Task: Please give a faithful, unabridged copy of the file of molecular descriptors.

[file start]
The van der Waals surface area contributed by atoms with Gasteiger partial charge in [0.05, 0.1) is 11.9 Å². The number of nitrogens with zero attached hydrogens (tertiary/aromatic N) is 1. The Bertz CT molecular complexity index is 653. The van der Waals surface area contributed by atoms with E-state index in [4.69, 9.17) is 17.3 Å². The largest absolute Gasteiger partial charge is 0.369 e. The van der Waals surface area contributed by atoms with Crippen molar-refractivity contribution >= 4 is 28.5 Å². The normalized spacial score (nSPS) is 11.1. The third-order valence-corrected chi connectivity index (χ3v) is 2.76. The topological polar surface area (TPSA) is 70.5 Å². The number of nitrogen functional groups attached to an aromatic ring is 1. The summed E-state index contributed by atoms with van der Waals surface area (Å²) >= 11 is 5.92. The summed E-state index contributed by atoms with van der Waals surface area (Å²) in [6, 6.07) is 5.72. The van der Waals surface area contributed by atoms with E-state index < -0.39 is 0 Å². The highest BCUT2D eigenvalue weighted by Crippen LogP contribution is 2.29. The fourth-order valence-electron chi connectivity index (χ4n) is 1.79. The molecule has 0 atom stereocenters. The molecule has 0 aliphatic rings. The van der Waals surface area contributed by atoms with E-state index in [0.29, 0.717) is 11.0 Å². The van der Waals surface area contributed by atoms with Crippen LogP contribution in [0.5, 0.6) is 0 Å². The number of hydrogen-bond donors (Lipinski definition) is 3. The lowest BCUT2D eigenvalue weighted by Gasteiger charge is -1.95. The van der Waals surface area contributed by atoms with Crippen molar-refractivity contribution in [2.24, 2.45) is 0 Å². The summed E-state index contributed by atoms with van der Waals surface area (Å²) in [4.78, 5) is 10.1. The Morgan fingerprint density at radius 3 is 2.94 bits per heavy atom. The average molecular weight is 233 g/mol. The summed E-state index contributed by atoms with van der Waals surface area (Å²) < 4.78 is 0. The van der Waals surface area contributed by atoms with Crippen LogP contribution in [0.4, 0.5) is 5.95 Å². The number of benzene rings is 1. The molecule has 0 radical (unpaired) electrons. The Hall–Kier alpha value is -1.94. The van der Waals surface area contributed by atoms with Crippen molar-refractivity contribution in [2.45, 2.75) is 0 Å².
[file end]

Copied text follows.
The van der Waals surface area contributed by atoms with Gasteiger partial charge in [0.05, 0.1) is 11.9 Å². The number of nitrogens with zero attached hydrogens (tertiary/aromatic N) is 1. The Bertz CT molecular complexity index is 653. The van der Waals surface area contributed by atoms with E-state index in [4.69, 9.17) is 17.3 Å². The largest absolute Gasteiger partial charge is 0.369 e. The van der Waals surface area contributed by atoms with Crippen molar-refractivity contribution >= 4 is 28.5 Å². The normalized spacial score (nSPS) is 11.1. The third-order valence-corrected chi connectivity index (χ3v) is 2.76. The topological polar surface area (TPSA) is 70.5 Å². The number of nitrogen functional groups attached to an aromatic ring is 1. The summed E-state index contributed by atoms with van der Waals surface area (Å²) >= 11 is 5.92. The summed E-state index contributed by atoms with van der Waals surface area (Å²) in [6, 6.07) is 5.72. The van der Waals surface area contributed by atoms with E-state index < -0.39 is 0 Å². The highest BCUT2D eigenvalue weighted by Crippen LogP contribution is 2.29. The fourth-order valence-electron chi connectivity index (χ4n) is 1.79. The molecule has 0 atom stereocenters. The molecule has 0 aliphatic rings. The van der Waals surface area contributed by atoms with E-state index in [0.29, 0.717) is 11.0 Å². The van der Waals surface area contributed by atoms with Crippen LogP contribution in [0.5, 0.6) is 0 Å². The number of hydrogen-bond donors (Lipinski definition) is 3. The lowest BCUT2D eigenvalue weighted by Gasteiger charge is -1.95. The van der Waals surface area contributed by atoms with Crippen molar-refractivity contribution in [2.24, 2.45) is 0 Å². The summed E-state index contributed by atoms with van der Waals surface area (Å²) in [4.78, 5) is 10.1. The Morgan fingerprint density at radius 3 is 2.94 bits per heavy atom. The average molecular weight is 233 g/mol. The summed E-state index contributed by atoms with van der Waals surface area (Å²) < 4.78 is 0. The van der Waals surface area contributed by atoms with Crippen LogP contribution in [0.4, 0.5) is 5.95 Å². The number of benzene rings is 1. The molecule has 0 radical (unpaired) electrons. The Hall–Kier alpha value is -1.94. The van der Waals surface area contributed by atoms with Crippen molar-refractivity contribution in [2.45, 2.75) is 0 Å².